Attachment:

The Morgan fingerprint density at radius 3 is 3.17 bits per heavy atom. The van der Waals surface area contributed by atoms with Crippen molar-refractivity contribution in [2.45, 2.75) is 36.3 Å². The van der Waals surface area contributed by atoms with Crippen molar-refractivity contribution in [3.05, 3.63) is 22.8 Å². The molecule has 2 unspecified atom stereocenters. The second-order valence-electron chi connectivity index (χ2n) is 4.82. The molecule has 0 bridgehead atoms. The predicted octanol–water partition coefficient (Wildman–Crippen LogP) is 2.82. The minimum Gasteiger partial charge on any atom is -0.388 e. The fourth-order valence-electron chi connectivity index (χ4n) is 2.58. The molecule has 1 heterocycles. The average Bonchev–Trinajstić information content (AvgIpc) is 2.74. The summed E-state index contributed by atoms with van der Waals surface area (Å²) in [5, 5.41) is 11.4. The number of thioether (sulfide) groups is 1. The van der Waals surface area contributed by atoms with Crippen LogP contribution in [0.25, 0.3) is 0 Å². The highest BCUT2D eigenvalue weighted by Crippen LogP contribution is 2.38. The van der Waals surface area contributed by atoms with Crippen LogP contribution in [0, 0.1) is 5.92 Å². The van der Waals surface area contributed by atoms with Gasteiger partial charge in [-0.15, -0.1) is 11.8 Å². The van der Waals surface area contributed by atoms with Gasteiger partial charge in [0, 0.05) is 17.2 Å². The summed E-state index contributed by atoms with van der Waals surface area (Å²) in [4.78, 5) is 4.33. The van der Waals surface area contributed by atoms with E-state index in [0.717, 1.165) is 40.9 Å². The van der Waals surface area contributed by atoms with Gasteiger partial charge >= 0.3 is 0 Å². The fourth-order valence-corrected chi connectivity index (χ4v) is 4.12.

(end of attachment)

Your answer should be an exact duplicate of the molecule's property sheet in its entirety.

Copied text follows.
The Morgan fingerprint density at radius 3 is 3.17 bits per heavy atom. The van der Waals surface area contributed by atoms with Crippen molar-refractivity contribution in [2.45, 2.75) is 36.3 Å². The van der Waals surface area contributed by atoms with Crippen molar-refractivity contribution in [3.05, 3.63) is 22.8 Å². The molecule has 2 unspecified atom stereocenters. The second-order valence-electron chi connectivity index (χ2n) is 4.82. The molecule has 0 bridgehead atoms. The predicted octanol–water partition coefficient (Wildman–Crippen LogP) is 2.82. The minimum Gasteiger partial charge on any atom is -0.388 e. The fourth-order valence-electron chi connectivity index (χ4n) is 2.58. The molecule has 1 heterocycles. The average Bonchev–Trinajstić information content (AvgIpc) is 2.74. The summed E-state index contributed by atoms with van der Waals surface area (Å²) in [5, 5.41) is 11.4. The number of thioether (sulfide) groups is 1. The van der Waals surface area contributed by atoms with Crippen LogP contribution in [0.25, 0.3) is 0 Å². The highest BCUT2D eigenvalue weighted by Crippen LogP contribution is 2.38. The van der Waals surface area contributed by atoms with Crippen LogP contribution in [0, 0.1) is 5.92 Å². The van der Waals surface area contributed by atoms with Gasteiger partial charge in [-0.15, -0.1) is 11.8 Å². The van der Waals surface area contributed by atoms with Gasteiger partial charge in [0, 0.05) is 17.2 Å². The summed E-state index contributed by atoms with van der Waals surface area (Å²) in [4.78, 5) is 4.33. The van der Waals surface area contributed by atoms with E-state index in [0.717, 1.165) is 40.9 Å². The van der Waals surface area contributed by atoms with Gasteiger partial charge >= 0.3 is 0 Å². The fourth-order valence-corrected chi connectivity index (χ4v) is 4.12.